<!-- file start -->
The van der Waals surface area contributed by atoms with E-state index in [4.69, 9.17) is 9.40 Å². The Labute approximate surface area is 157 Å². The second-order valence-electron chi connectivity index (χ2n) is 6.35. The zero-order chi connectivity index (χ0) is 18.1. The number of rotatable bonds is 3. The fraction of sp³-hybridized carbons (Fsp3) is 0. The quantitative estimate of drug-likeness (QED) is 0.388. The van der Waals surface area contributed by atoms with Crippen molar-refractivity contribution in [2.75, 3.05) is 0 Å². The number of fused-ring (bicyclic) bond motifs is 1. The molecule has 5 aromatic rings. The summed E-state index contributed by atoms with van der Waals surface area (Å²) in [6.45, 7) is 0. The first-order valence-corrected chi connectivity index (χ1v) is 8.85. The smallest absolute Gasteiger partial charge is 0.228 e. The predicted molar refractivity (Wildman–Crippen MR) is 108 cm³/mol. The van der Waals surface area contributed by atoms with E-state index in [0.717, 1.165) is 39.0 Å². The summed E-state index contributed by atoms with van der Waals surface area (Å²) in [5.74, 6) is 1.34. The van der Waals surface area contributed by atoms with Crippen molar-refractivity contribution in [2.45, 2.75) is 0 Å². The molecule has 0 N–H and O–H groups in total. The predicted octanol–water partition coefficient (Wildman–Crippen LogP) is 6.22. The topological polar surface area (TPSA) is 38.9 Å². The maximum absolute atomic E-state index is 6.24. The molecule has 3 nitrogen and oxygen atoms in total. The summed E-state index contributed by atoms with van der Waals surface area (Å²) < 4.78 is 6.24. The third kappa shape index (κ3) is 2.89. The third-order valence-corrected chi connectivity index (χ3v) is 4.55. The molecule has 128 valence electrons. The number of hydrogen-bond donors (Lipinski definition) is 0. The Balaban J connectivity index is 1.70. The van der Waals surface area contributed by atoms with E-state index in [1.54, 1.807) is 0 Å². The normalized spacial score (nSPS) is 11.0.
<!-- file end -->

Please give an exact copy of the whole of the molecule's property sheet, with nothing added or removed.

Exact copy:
The van der Waals surface area contributed by atoms with E-state index in [4.69, 9.17) is 9.40 Å². The Labute approximate surface area is 157 Å². The second-order valence-electron chi connectivity index (χ2n) is 6.35. The zero-order chi connectivity index (χ0) is 18.1. The number of rotatable bonds is 3. The fraction of sp³-hybridized carbons (Fsp3) is 0. The quantitative estimate of drug-likeness (QED) is 0.388. The van der Waals surface area contributed by atoms with Crippen molar-refractivity contribution in [2.75, 3.05) is 0 Å². The number of fused-ring (bicyclic) bond motifs is 1. The molecule has 5 aromatic rings. The summed E-state index contributed by atoms with van der Waals surface area (Å²) in [6.45, 7) is 0. The first-order valence-corrected chi connectivity index (χ1v) is 8.85. The smallest absolute Gasteiger partial charge is 0.228 e. The predicted molar refractivity (Wildman–Crippen MR) is 108 cm³/mol. The van der Waals surface area contributed by atoms with E-state index in [0.717, 1.165) is 39.0 Å². The summed E-state index contributed by atoms with van der Waals surface area (Å²) in [5.74, 6) is 1.34. The van der Waals surface area contributed by atoms with Crippen molar-refractivity contribution in [2.45, 2.75) is 0 Å². The molecule has 0 N–H and O–H groups in total. The predicted octanol–water partition coefficient (Wildman–Crippen LogP) is 6.22. The topological polar surface area (TPSA) is 38.9 Å². The maximum absolute atomic E-state index is 6.24. The molecule has 3 nitrogen and oxygen atoms in total. The summed E-state index contributed by atoms with van der Waals surface area (Å²) < 4.78 is 6.24. The third kappa shape index (κ3) is 2.89. The third-order valence-corrected chi connectivity index (χ3v) is 4.55. The molecule has 128 valence electrons. The number of hydrogen-bond donors (Lipinski definition) is 0. The Balaban J connectivity index is 1.70. The van der Waals surface area contributed by atoms with E-state index in [1.54, 1.807) is 0 Å². The normalized spacial score (nSPS) is 11.0.